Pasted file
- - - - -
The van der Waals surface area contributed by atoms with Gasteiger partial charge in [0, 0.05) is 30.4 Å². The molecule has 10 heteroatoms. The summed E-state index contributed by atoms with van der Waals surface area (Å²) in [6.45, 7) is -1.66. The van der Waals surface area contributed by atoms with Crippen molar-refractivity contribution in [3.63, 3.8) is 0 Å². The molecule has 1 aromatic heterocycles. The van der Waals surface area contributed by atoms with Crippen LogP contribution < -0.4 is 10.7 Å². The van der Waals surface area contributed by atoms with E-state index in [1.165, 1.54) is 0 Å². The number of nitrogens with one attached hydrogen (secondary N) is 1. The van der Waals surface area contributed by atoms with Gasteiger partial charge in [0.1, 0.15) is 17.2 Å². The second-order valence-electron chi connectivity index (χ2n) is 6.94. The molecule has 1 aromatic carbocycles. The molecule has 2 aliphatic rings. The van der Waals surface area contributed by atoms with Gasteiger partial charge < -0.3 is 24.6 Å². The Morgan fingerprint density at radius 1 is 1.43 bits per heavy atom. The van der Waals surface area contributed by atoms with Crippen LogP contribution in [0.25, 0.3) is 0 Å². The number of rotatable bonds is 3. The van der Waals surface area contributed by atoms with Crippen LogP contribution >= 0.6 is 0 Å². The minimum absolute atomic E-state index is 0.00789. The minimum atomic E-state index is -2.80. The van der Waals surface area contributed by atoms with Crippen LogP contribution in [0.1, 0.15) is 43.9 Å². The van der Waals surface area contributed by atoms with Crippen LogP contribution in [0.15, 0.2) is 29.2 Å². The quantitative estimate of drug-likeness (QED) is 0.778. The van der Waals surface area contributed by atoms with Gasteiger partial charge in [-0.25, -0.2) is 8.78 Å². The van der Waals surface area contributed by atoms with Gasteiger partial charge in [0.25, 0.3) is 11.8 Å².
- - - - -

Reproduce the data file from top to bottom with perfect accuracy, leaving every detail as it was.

The van der Waals surface area contributed by atoms with Gasteiger partial charge in [0, 0.05) is 30.4 Å². The molecule has 10 heteroatoms. The summed E-state index contributed by atoms with van der Waals surface area (Å²) in [6.45, 7) is -1.66. The van der Waals surface area contributed by atoms with Crippen molar-refractivity contribution in [3.63, 3.8) is 0 Å². The molecule has 1 aromatic heterocycles. The van der Waals surface area contributed by atoms with Crippen LogP contribution < -0.4 is 10.7 Å². The van der Waals surface area contributed by atoms with E-state index in [1.165, 1.54) is 0 Å². The number of nitrogens with one attached hydrogen (secondary N) is 1. The van der Waals surface area contributed by atoms with Gasteiger partial charge in [0.1, 0.15) is 17.2 Å². The second-order valence-electron chi connectivity index (χ2n) is 6.94. The molecule has 1 aromatic carbocycles. The molecule has 2 aliphatic rings. The van der Waals surface area contributed by atoms with Gasteiger partial charge < -0.3 is 24.6 Å². The Morgan fingerprint density at radius 1 is 1.43 bits per heavy atom. The van der Waals surface area contributed by atoms with Crippen LogP contribution in [0.25, 0.3) is 0 Å². The number of rotatable bonds is 3. The van der Waals surface area contributed by atoms with Crippen LogP contribution >= 0.6 is 0 Å². The minimum absolute atomic E-state index is 0.00789. The minimum atomic E-state index is -2.80. The van der Waals surface area contributed by atoms with Crippen LogP contribution in [0.1, 0.15) is 43.9 Å². The van der Waals surface area contributed by atoms with Crippen LogP contribution in [0.15, 0.2) is 29.2 Å². The quantitative estimate of drug-likeness (QED) is 0.778. The van der Waals surface area contributed by atoms with Gasteiger partial charge in [-0.25, -0.2) is 8.78 Å². The van der Waals surface area contributed by atoms with Gasteiger partial charge in [0.25, 0.3) is 11.8 Å².